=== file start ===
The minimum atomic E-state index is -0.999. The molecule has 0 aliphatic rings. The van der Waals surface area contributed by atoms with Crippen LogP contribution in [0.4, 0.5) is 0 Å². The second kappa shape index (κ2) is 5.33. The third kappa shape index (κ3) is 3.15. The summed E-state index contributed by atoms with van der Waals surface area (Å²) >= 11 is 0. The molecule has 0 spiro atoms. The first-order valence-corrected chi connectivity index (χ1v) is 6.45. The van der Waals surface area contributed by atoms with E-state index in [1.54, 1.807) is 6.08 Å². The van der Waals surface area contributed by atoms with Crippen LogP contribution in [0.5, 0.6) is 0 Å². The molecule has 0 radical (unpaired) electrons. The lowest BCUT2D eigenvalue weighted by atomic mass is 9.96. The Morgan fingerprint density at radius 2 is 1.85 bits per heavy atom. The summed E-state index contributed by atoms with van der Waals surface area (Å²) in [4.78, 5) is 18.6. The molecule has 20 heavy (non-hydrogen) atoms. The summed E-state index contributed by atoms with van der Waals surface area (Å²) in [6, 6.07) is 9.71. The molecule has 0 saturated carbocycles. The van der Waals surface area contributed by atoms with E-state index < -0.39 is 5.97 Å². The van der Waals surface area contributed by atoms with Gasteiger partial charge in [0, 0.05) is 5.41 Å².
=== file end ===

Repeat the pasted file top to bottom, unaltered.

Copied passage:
The minimum atomic E-state index is -0.999. The molecule has 0 aliphatic rings. The van der Waals surface area contributed by atoms with Crippen LogP contribution in [0.4, 0.5) is 0 Å². The second kappa shape index (κ2) is 5.33. The third kappa shape index (κ3) is 3.15. The summed E-state index contributed by atoms with van der Waals surface area (Å²) >= 11 is 0. The molecule has 0 spiro atoms. The first-order valence-corrected chi connectivity index (χ1v) is 6.45. The van der Waals surface area contributed by atoms with E-state index in [1.54, 1.807) is 6.08 Å². The van der Waals surface area contributed by atoms with Crippen LogP contribution in [0.5, 0.6) is 0 Å². The molecule has 0 radical (unpaired) electrons. The lowest BCUT2D eigenvalue weighted by atomic mass is 9.96. The Morgan fingerprint density at radius 2 is 1.85 bits per heavy atom. The summed E-state index contributed by atoms with van der Waals surface area (Å²) in [4.78, 5) is 18.6. The molecule has 20 heavy (non-hydrogen) atoms. The summed E-state index contributed by atoms with van der Waals surface area (Å²) in [6, 6.07) is 9.71. The molecule has 0 saturated carbocycles. The van der Waals surface area contributed by atoms with E-state index < -0.39 is 5.97 Å². The van der Waals surface area contributed by atoms with Gasteiger partial charge in [0, 0.05) is 5.41 Å².